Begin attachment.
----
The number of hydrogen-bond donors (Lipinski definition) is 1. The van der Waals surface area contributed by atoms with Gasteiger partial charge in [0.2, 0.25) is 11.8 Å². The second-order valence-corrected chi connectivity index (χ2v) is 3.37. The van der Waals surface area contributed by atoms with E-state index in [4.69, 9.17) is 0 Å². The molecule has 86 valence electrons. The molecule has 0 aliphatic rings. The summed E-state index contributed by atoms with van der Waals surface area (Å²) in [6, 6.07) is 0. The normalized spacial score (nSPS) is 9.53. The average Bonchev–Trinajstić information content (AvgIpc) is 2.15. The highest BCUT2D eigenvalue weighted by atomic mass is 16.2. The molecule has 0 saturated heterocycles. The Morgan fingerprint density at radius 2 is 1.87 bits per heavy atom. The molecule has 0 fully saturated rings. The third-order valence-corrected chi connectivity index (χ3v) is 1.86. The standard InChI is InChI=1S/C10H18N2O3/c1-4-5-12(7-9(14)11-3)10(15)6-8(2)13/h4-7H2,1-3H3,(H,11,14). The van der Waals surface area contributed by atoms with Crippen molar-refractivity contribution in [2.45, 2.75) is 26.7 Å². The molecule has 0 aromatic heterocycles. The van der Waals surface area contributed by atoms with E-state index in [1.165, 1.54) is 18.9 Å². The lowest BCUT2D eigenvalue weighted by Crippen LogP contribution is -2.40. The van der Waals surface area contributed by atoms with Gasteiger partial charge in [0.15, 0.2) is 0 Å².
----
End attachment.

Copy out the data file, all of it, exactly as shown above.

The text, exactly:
The number of hydrogen-bond donors (Lipinski definition) is 1. The van der Waals surface area contributed by atoms with Gasteiger partial charge in [0.2, 0.25) is 11.8 Å². The second-order valence-corrected chi connectivity index (χ2v) is 3.37. The van der Waals surface area contributed by atoms with E-state index in [4.69, 9.17) is 0 Å². The molecule has 86 valence electrons. The molecule has 0 aliphatic rings. The summed E-state index contributed by atoms with van der Waals surface area (Å²) in [6, 6.07) is 0. The normalized spacial score (nSPS) is 9.53. The average Bonchev–Trinajstić information content (AvgIpc) is 2.15. The highest BCUT2D eigenvalue weighted by atomic mass is 16.2. The molecule has 0 saturated heterocycles. The Morgan fingerprint density at radius 2 is 1.87 bits per heavy atom. The molecule has 0 fully saturated rings. The third-order valence-corrected chi connectivity index (χ3v) is 1.86. The standard InChI is InChI=1S/C10H18N2O3/c1-4-5-12(7-9(14)11-3)10(15)6-8(2)13/h4-7H2,1-3H3,(H,11,14). The van der Waals surface area contributed by atoms with Crippen molar-refractivity contribution in [2.45, 2.75) is 26.7 Å². The molecule has 0 aromatic heterocycles. The van der Waals surface area contributed by atoms with E-state index in [1.165, 1.54) is 18.9 Å². The lowest BCUT2D eigenvalue weighted by Crippen LogP contribution is -2.40. The van der Waals surface area contributed by atoms with Gasteiger partial charge in [0.15, 0.2) is 0 Å².